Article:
Little Known Black History Fact: The History of Aunt Jemima

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  • In 1890, a former slave named Nancy Green was hired to be the spokesperson for Aunt Jemima brand food products. Nancy Green was born into slavery in 1834 in Montgomery County, Kentucky. In 1889 the creators of Aunt Jemima, Charles Rutt and Charles Underwood, sold the company to R.T Davis, who soon found Nancy Green in Chicago. The previous owners had already agreed upon her ‘look’ of a bandana and apron. Davis combined the Aunt Jemima look with a catchy tune from the Vaudeville circuit to make the Aunt Jemima brand.

    Green’s identity was first uncovered at the Worlds’ Columbian Exposition in 1893. There were so many people interested in the Aunt Jemima exhibit, police were called for crowd control. Green served pancakes to thousands of people. People loved her warm personality and friendly demeanor, not to mention her cooking. Green was given an award for showmanship at the exposition. As a result of her dedication, Aunt Jemima received 50,000 orders for pancake mix. Not only did flour sales soar, but Green received a lifetime contract to serve as spokesperson.  She was a living legend of the brand until she died in a car accident in September 1923.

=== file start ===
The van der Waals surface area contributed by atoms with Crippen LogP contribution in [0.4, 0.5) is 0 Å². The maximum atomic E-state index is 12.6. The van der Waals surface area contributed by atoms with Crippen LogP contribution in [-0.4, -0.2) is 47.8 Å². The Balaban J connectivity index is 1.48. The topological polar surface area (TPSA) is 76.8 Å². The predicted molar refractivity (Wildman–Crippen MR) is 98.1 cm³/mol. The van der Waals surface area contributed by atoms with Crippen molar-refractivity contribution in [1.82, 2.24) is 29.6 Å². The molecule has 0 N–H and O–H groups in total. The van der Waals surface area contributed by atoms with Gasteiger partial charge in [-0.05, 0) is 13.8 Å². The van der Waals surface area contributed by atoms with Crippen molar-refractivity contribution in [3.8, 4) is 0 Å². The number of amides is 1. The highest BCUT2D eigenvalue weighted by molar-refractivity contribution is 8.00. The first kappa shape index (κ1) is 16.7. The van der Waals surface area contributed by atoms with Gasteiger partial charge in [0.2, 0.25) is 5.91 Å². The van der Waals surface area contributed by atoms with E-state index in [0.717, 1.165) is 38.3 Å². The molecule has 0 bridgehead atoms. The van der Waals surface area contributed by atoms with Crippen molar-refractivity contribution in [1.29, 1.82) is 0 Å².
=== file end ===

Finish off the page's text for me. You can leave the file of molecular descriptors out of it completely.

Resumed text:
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    6 thoughts on “Little Known Black History Fact: The History of Aunt Jemima

    1. Pingback: Logos, slogans, and characters, oh my! | history mADders

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    5. Also, you would think, given the subject matter, pictures of all these ladies might have been included as points of interest – as i am sure the changing image had to have had something to do with the changing of the women, though I understand what you are getting at, going from buxom, dark skinned former slave to youngish, lighter, fine featured glamour girl….

    6. I wish the article spoke more on how the image (not just the representative) of Aunt Jemima has changed over the years.

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